The hag

Fair fa’ your honest, sonsie face,
Great chieftain o’ the puddin’-race!
Aboon them a’ ye tak yer place,
Painch, tripe, or thairm:
Weel are ye wordy o’ a grace
As lang’s my airm. – Rabbie Burns

So, after a couple of years cavorting in the mean streets of the UK’s undisputed food capital, The Butty has upped sticks and moved to the first city of the Scottish empire, Edinburgh. To celebrate this joyous relocation, today’s sandwich is spearheaded by one of the most stereotypical and misunderstood foodstuffs in the world – the haggis.

First things first – yes, this is basically an offal butty. Made of the heart, liver, lungs and various other bits of the sheep, a haggis basically takes all the parts of an animal that most people would balk at eating, and shoves them all inside its own stomach with oats, onion and suet. It tastes amazing – the easiest way to describe it is like a coarse, moist mince with a deliciously earthy, spiced flavour (good haggis has a noticeable heat from the seasoning). 

For this sandwich, the haggis is cooked for a good ninety minutes in the oven, wrapped in foil, and sitting in a pan of water to make sure it stays moist. You can get decent enough haggis in pretty much every supermarket these days – just be sure to get a whole one, rather than the ratty-looking slices. 

Once the meat is cooked and you’ve slashed the bugger open to unleash its steamy contents, several big, heaped forkfuls of the innards go onto some well-buttered wholemeal toast. On top, there’s a few rashers of sweet US streaky bacon, and a handful of parsnip crisps – just use a peeler to shred a parsnip down to wafer-thin strips, coat with oil and bake in the oven until nice and crunchy.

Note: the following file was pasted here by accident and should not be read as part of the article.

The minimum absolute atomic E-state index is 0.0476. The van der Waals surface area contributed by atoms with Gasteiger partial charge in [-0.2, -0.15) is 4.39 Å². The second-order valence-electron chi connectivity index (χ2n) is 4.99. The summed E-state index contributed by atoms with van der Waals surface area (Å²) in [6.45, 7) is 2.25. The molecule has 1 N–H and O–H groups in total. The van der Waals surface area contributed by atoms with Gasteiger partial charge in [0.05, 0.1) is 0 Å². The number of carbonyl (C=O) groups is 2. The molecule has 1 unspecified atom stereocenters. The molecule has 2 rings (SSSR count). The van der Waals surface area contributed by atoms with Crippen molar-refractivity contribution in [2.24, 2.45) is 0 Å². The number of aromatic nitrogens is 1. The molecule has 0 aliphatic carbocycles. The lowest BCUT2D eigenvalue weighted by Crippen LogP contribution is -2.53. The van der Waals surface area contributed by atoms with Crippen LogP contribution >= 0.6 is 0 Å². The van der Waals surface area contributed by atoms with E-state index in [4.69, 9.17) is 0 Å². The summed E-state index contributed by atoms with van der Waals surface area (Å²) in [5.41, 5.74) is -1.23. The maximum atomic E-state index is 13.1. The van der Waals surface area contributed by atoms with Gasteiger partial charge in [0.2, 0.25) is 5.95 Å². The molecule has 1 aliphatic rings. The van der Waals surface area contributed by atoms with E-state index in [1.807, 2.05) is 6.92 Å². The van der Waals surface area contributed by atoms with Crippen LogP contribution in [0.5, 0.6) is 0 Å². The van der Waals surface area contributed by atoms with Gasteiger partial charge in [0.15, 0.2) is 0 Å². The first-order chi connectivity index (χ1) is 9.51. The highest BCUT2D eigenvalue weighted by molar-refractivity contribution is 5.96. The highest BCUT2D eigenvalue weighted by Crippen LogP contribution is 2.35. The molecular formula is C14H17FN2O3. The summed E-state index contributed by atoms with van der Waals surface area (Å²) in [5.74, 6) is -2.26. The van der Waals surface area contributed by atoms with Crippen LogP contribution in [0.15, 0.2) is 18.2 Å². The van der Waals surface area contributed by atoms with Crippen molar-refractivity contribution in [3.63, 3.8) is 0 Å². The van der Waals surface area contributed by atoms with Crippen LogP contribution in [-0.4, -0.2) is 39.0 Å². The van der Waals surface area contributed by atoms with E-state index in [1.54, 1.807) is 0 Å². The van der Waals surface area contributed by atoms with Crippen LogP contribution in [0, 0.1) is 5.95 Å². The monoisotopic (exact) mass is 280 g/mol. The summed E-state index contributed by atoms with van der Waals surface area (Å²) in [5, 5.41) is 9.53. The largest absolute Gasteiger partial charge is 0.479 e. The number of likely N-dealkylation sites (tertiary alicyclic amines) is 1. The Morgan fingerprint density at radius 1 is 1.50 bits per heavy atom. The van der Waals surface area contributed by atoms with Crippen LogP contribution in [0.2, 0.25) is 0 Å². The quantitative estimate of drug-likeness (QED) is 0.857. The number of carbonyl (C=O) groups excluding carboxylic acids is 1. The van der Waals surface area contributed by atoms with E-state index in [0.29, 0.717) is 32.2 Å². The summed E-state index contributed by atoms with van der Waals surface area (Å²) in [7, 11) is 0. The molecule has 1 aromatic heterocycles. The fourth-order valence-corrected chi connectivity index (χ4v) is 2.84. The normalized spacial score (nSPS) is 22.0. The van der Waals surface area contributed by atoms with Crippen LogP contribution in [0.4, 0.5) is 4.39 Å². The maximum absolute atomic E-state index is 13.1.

The butty’s finished with a beetroot salad and a good spread of English mustard – it might be painful to use Sassenach’s Choice on such a Scottish sanger, but Coleman’s pairs perfectly with the earthy meat inside. If you want a little bit of extra sweetness, you can always add a little cranberry or redcurrant jelly.

Like the last sandwich on here, this really is great winter fodder – hearty, filling and warm. There’s a reason haggis has inspired poetry and has stuck around for over 500 years, and if you can handle the idea of filling your own innards with a sheep’s, then this will knock your stockings off. Pour yourself a dram, and get cooking.

Kudos to Deeny’s (@deenys on Twitter) who do an amazing haggis sandwich, and inspired this homecoming entry!



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